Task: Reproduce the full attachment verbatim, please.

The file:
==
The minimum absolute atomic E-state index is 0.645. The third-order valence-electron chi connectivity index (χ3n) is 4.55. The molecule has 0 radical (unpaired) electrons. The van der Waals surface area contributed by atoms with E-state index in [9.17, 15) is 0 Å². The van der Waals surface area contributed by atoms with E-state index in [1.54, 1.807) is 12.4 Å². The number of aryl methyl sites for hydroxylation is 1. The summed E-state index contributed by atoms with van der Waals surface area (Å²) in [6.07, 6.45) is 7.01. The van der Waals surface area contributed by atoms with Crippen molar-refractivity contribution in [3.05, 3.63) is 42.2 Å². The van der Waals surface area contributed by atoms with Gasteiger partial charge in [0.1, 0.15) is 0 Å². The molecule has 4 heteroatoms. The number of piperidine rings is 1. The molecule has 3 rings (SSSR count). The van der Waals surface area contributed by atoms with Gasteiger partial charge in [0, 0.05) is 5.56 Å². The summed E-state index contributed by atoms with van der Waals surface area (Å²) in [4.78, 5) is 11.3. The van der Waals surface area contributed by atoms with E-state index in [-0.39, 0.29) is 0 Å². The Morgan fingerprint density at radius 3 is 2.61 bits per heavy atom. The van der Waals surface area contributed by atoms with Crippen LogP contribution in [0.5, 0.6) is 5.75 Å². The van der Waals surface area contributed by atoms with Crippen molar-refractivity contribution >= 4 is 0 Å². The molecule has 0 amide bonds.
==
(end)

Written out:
The minimum absolute atomic E-state index is 0.645. The third-order valence-electron chi connectivity index (χ3n) is 4.55. The molecule has 0 radical (unpaired) electrons. The van der Waals surface area contributed by atoms with E-state index in [9.17, 15) is 0 Å². The van der Waals surface area contributed by atoms with E-state index in [1.54, 1.807) is 12.4 Å². The number of aryl methyl sites for hydroxylation is 1. The summed E-state index contributed by atoms with van der Waals surface area (Å²) in [6.07, 6.45) is 7.01. The van der Waals surface area contributed by atoms with Crippen molar-refractivity contribution in [3.05, 3.63) is 42.2 Å². The van der Waals surface area contributed by atoms with Gasteiger partial charge in [0.1, 0.15) is 0 Å². The molecule has 4 heteroatoms. The number of piperidine rings is 1. The molecule has 3 rings (SSSR count). The van der Waals surface area contributed by atoms with Gasteiger partial charge in [0, 0.05) is 5.56 Å². The summed E-state index contributed by atoms with van der Waals surface area (Å²) in [4.78, 5) is 11.3. The van der Waals surface area contributed by atoms with E-state index in [-0.39, 0.29) is 0 Å². The Morgan fingerprint density at radius 3 is 2.61 bits per heavy atom. The van der Waals surface area contributed by atoms with Crippen LogP contribution in [0.5, 0.6) is 5.75 Å². The van der Waals surface area contributed by atoms with Crippen molar-refractivity contribution >= 4 is 0 Å². The molecule has 0 amide bonds.